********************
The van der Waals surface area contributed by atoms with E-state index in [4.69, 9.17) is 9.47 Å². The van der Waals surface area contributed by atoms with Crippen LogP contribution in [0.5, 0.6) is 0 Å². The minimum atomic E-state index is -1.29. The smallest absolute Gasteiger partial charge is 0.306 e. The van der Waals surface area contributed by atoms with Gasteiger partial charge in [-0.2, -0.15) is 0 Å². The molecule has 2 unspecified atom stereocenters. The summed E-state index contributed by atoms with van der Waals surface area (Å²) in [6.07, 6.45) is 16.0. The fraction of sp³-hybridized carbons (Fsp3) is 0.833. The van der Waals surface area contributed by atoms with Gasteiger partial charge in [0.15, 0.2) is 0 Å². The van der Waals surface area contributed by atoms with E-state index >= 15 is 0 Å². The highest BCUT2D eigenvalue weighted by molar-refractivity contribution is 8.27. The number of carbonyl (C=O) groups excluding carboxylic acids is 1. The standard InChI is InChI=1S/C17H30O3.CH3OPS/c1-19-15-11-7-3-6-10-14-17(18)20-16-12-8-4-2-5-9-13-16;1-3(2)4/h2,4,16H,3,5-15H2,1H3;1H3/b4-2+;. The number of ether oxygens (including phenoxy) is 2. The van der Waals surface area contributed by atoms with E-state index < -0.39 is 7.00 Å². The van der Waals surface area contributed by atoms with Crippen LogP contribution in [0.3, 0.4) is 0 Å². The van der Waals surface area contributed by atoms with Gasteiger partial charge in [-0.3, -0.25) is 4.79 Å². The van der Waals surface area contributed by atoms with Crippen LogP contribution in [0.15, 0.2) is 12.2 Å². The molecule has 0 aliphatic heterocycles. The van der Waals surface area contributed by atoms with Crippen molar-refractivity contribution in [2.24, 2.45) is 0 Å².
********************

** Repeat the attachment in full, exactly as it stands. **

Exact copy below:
The van der Waals surface area contributed by atoms with E-state index in [4.69, 9.17) is 9.47 Å². The van der Waals surface area contributed by atoms with Crippen LogP contribution in [0.5, 0.6) is 0 Å². The minimum atomic E-state index is -1.29. The smallest absolute Gasteiger partial charge is 0.306 e. The van der Waals surface area contributed by atoms with Gasteiger partial charge in [-0.2, -0.15) is 0 Å². The molecule has 2 unspecified atom stereocenters. The summed E-state index contributed by atoms with van der Waals surface area (Å²) in [6.07, 6.45) is 16.0. The fraction of sp³-hybridized carbons (Fsp3) is 0.833. The van der Waals surface area contributed by atoms with Gasteiger partial charge in [0.15, 0.2) is 0 Å². The van der Waals surface area contributed by atoms with E-state index >= 15 is 0 Å². The highest BCUT2D eigenvalue weighted by molar-refractivity contribution is 8.27. The number of carbonyl (C=O) groups excluding carboxylic acids is 1. The standard InChI is InChI=1S/C17H30O3.CH3OPS/c1-19-15-11-7-3-6-10-14-17(18)20-16-12-8-4-2-5-9-13-16;1-3(2)4/h2,4,16H,3,5-15H2,1H3;1H3/b4-2+;. The number of ether oxygens (including phenoxy) is 2. The van der Waals surface area contributed by atoms with E-state index < -0.39 is 7.00 Å². The van der Waals surface area contributed by atoms with Crippen LogP contribution in [0.3, 0.4) is 0 Å². The van der Waals surface area contributed by atoms with Gasteiger partial charge in [-0.3, -0.25) is 4.79 Å². The van der Waals surface area contributed by atoms with Crippen LogP contribution in [0.15, 0.2) is 12.2 Å². The molecule has 0 aliphatic heterocycles. The van der Waals surface area contributed by atoms with Crippen molar-refractivity contribution in [2.24, 2.45) is 0 Å².